You are here

Episode 06: He's a pest!

Joe the 4-year-old nephew - is he a pest or just a sweet little boy?

Do the Preparation task first. Then listen to the audio. Next go to each Task and do the activity. If you need help, you can read the Transcript at any time.

Download

Language level

Pre-intermediate: A2

Comments

Hello Sir,
I always get confused when I use Adjectives with noun.
Simpley, we use adjectives to describe more information about Noun that is qualified by an adjective.
Sir, But as far as I know there are two types of Adjectives
1) Attributely Adjectives which are used before Noun.
2) Predicately Adjectives which are used after a noun.
If I take an example
*1) This makes simple things.
*2) This makes things simple.
In *1 'simple' is an adjective and also in *2 simple is an adjective.
I want to know what is the difference in *1 and *2.
Please help, sir
Thank you
:)

Hello Kapil Kabir,

Simple is an adjective in both sentences, but there is a change in meaning.

In the first sentence, you make things and the things are not complex. Make has the meaning of construct or create.

In the second sentence, the situation is clarified or simplified. Make has the meaning of results in or causes to be.

 

As far as the names given to different types of adjectives, or rather their different roles in the sentence, it's really a question of linguistic analysis rather than language learning and so falls outside of our focus on LearnEnglish. The Wikipedia page has a good summary, however:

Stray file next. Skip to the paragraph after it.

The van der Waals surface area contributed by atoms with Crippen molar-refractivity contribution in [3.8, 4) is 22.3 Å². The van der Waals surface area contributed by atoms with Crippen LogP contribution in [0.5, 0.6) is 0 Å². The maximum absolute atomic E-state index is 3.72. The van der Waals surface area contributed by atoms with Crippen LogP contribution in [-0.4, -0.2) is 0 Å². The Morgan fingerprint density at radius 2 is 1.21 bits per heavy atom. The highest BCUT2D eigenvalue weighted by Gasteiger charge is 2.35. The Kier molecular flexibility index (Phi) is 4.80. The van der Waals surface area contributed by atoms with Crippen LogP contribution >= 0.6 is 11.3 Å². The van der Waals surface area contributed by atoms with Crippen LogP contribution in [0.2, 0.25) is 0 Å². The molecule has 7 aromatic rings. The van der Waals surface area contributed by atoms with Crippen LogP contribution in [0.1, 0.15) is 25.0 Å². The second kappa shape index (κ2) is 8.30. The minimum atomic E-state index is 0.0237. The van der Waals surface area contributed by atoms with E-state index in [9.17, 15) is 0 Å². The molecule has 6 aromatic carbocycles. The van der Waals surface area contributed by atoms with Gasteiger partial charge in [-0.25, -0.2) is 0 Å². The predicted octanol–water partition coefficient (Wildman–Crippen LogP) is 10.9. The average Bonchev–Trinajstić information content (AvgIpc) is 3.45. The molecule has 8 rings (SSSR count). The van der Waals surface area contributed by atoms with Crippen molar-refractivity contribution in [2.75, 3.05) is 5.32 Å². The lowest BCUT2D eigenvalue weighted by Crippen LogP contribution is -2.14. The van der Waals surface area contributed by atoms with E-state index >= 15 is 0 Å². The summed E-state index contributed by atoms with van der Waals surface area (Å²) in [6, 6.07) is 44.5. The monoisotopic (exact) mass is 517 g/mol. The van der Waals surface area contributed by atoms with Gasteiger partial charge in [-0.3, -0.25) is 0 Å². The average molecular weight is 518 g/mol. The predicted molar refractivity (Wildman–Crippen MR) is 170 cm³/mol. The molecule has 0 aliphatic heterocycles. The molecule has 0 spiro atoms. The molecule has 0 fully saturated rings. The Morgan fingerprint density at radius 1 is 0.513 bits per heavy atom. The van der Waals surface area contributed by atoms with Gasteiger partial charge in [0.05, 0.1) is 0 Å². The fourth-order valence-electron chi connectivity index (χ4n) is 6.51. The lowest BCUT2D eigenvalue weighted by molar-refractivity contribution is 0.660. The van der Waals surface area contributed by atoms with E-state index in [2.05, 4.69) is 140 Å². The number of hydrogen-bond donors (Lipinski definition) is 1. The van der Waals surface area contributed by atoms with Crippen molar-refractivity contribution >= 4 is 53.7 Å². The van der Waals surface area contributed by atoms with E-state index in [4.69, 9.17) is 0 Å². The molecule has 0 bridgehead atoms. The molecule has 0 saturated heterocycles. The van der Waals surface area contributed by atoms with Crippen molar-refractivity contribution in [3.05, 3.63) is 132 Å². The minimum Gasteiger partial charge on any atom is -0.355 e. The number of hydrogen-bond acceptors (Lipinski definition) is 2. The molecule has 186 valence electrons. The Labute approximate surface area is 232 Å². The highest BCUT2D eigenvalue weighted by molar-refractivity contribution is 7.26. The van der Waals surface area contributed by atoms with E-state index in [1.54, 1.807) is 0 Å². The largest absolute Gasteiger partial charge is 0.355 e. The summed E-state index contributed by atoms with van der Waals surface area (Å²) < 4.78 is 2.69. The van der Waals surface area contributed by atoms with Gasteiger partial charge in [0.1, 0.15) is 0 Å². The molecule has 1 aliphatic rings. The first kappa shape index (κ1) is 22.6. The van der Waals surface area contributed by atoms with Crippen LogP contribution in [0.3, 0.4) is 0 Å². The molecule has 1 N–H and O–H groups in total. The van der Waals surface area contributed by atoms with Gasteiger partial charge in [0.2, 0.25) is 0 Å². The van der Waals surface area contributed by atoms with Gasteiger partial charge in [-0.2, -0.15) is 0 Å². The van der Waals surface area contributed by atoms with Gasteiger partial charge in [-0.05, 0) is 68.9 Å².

https://en.wikipedia.org/wiki/Adjective

 

Peter

The LearnEnglish Team

Thank you, Sir

Everybody has some pest relative in their own family.
Thanks for the exercise.
Great site!.

Hello,
May I ask a question, please?
I didn’t know you were Aunt Olivia!
Shouldn't he say :
I didn’t know you are Aunt Olivia!
Cause she still is an aunt.
Thanks

Hello corfiz,

In indirect speech like this when something is still true it is grammatically possible to use the past form or the present form. However, in modern usage we tend to prefer the past form when the sentence begins

I didn't know...

It's really a question of convention rather than grammar. I didn't know you are... is not wrong, but it does not quite sound right in terms of common usage.

 

Peter

The LearnEnglish Team

Hello LearnEnglish Team,

In the Activity 2, sentence 5, I don’t understand a answer: “Fadi uncle has agreed to pay MORE THAN two thousand pounds.
In my opinion Fadi’s uncle wants to pay exactly two thousand pounds. (When Fadi says: “That’s our top limit.”).

Thank you,
Thiago

Hello thiagocrvg,

If you look a little later in the transcript you'll see that Fadi says something else:

We can go a bit higher actually...I was just trying to be a tough negotiator.

 

So, Fadi's uncle has agreed to pay more than £2000, and Fadi was just pretending that £2000 was his limit as a negotiating tactic.

 

Peter

The LearnEnglish Team

Hello ,LearnEnglish team
Greetings of the day !!

I've few queries or doubts for sentence formation.
I'm posting them here. If I'm not allowed to ask queries which are not related to audios here please feel free to remove this post.

query -
providing them 'with' the convenience or providing them 'the' convenience

providing them 'with' the knowledge or providing them knowledge
is there any difference in the meaning if we use 'with'.

Thanks and regards

Hello HelloAshu,

There are quite a few different patterns with the verb 'provide'. You can see them in the dictionary entry (follow the link) and in the 'more meanings of provide' section on the right side of the page I linked to. It's difficult to say for sure without knowing more about the context, but I'd use 'with' in this case, i.e. when there is an indirect object ('them'), the preposition 'with' is usually used before the direct object.

All the best,
Kirk
The LearnEnglish Team

 

Pages